What is a Mushroom?
1. Mushrooms are an umbrella-shaped fungi that have two main parts: the mycelium and the fruiting body The mycelium grows beneath the surface of the soil. The umbrella-like top, or fruiting body, grows on a stalk from the mycelium. There are over 3,000 species of mushrooms throughout the world. Unlike green plants, mushrooms have no chlorophyll to make food, and instead survive primarily by absorbing food from decaying or living plants in their surroundings. They commonly grow in grassy or wooded areas. Mushrooms vary vastly in both shape and size: Some can be very small, and others can get over a foot tall. Some mushrooms are edible, and others are extremely poisonous.
Parts of a Mushroom
2. The mushroom's mycelium grows below the stem and is beneath the surface of the soil as it absorbs food. The mycelium can live and grow for many years. The fruiting body, or top part of the mushroom, lasts for only a few days. Its purpose is to produce small reproductive cells called spores. It is from the spores that new mushrooms grow.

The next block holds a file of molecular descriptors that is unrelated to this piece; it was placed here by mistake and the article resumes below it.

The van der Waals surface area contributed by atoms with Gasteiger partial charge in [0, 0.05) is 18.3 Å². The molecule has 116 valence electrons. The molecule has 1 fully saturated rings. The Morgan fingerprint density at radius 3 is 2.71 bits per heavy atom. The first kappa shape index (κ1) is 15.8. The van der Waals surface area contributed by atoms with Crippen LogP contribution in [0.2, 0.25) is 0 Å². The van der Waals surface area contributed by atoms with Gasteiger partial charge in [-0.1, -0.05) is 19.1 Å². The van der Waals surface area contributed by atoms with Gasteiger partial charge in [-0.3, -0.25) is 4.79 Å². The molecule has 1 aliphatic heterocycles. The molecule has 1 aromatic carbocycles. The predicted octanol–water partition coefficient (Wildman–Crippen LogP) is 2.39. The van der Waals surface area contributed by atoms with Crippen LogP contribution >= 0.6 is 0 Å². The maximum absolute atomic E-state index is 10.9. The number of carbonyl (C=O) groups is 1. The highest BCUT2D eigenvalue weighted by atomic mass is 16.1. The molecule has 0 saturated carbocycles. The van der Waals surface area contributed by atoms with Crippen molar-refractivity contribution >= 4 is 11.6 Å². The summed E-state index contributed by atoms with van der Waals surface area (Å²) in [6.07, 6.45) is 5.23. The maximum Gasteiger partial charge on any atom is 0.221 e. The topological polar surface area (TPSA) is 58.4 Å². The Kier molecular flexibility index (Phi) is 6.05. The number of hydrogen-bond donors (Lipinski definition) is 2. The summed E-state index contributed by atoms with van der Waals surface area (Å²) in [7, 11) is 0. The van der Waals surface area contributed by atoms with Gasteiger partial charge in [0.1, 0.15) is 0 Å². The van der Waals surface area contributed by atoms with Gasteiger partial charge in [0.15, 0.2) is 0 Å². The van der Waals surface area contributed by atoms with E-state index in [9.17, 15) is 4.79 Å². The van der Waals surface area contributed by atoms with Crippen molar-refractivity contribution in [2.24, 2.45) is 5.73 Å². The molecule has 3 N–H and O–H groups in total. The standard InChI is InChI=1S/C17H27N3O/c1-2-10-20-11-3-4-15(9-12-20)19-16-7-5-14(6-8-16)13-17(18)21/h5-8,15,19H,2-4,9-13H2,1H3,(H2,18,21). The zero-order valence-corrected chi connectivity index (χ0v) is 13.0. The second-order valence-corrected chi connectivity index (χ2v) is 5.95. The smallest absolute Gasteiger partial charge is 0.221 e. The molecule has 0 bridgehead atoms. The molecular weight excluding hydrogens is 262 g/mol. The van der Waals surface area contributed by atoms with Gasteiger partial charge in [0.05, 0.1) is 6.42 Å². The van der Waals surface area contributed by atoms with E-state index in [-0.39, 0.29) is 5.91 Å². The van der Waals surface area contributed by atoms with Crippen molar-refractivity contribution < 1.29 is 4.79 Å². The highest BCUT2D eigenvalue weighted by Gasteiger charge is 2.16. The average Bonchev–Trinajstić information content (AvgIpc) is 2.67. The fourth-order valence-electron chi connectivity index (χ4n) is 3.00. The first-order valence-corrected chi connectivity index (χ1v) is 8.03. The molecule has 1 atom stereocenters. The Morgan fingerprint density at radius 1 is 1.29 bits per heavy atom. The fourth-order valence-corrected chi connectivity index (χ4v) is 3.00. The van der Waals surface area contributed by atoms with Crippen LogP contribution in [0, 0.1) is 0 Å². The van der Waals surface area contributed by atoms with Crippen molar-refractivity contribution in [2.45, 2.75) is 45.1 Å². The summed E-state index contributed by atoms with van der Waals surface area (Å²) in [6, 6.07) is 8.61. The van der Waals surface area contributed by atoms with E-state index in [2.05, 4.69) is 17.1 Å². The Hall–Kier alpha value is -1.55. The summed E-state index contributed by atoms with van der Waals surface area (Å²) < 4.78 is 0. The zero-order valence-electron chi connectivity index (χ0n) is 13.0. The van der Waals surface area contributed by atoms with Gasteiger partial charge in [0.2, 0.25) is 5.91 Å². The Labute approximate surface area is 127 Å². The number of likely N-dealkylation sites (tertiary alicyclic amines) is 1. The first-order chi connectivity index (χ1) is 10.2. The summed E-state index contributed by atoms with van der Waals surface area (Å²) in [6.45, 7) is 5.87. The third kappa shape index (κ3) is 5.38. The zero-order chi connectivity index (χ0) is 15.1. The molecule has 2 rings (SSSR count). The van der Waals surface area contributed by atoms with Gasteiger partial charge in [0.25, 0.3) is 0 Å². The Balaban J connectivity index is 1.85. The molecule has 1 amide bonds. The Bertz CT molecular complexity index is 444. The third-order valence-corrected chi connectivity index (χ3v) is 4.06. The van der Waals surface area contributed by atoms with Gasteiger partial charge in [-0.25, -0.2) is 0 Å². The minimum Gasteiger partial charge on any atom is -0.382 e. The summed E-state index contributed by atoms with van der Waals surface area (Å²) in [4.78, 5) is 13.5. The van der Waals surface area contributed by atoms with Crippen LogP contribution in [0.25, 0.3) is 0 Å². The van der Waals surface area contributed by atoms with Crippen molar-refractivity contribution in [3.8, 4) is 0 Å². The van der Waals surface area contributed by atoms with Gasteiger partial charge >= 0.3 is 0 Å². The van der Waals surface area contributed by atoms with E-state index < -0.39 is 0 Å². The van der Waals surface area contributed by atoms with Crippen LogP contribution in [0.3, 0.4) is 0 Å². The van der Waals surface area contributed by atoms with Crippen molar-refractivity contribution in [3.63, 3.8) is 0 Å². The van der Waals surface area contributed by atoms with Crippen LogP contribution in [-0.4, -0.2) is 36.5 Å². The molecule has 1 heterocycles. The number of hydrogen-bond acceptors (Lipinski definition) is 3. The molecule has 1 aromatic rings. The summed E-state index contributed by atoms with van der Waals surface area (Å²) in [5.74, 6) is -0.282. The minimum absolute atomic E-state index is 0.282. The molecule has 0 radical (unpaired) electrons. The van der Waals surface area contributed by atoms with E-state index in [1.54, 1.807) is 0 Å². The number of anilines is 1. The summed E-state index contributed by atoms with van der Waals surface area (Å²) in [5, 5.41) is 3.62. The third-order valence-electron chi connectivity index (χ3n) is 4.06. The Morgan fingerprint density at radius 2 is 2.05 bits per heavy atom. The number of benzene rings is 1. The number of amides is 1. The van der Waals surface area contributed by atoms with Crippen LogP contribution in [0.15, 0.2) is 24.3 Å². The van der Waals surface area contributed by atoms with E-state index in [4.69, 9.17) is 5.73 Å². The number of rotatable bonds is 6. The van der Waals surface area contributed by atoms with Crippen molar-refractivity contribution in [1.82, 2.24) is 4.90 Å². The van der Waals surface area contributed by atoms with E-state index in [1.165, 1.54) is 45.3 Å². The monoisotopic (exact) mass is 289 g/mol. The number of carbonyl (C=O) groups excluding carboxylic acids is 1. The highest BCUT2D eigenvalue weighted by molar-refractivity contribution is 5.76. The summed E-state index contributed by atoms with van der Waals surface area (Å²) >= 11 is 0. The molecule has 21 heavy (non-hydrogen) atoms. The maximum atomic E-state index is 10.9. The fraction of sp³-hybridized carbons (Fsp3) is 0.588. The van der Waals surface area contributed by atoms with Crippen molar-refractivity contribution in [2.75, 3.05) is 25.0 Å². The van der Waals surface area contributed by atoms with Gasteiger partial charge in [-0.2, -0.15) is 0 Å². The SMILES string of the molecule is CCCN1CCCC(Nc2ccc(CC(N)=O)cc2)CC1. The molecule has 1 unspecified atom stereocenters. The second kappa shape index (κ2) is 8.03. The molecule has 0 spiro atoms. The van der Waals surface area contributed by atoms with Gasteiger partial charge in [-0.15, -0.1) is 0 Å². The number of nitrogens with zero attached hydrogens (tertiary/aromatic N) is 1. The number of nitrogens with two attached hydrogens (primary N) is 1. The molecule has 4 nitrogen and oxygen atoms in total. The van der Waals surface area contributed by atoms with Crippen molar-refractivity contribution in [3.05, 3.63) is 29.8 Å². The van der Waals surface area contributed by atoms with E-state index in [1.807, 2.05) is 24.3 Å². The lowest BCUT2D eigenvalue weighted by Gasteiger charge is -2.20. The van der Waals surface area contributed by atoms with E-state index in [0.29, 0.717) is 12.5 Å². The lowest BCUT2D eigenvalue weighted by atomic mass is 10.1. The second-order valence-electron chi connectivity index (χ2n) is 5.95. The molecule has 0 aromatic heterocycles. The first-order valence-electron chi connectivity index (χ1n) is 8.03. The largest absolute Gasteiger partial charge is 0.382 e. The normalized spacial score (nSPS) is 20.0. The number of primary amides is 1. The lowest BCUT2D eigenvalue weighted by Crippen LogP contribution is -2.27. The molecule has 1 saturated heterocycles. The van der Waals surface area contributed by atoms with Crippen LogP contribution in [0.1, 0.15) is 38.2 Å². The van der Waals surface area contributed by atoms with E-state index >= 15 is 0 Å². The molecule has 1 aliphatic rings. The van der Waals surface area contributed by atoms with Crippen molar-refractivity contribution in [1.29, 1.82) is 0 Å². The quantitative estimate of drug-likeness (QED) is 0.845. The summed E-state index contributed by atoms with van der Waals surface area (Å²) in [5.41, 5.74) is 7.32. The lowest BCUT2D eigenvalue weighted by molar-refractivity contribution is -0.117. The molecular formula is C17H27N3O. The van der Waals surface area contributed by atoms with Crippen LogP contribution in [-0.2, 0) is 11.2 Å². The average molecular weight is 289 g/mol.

3. The mature mushroom releases hundreds of millions of spores that are carried along on the air current. After they release their spores, the fruiting body dies. A spore will need to land in an environment that has moisture and food in order to survive. When it lands at such a place, it sends out threadlike filaments called hyphae. These hyphae move outward and produce a mycelium. The mushroom continues to develop until a button forms on the mycelium, which develops a cap and stalk and becomes the mushroom.
By Ann Johnson.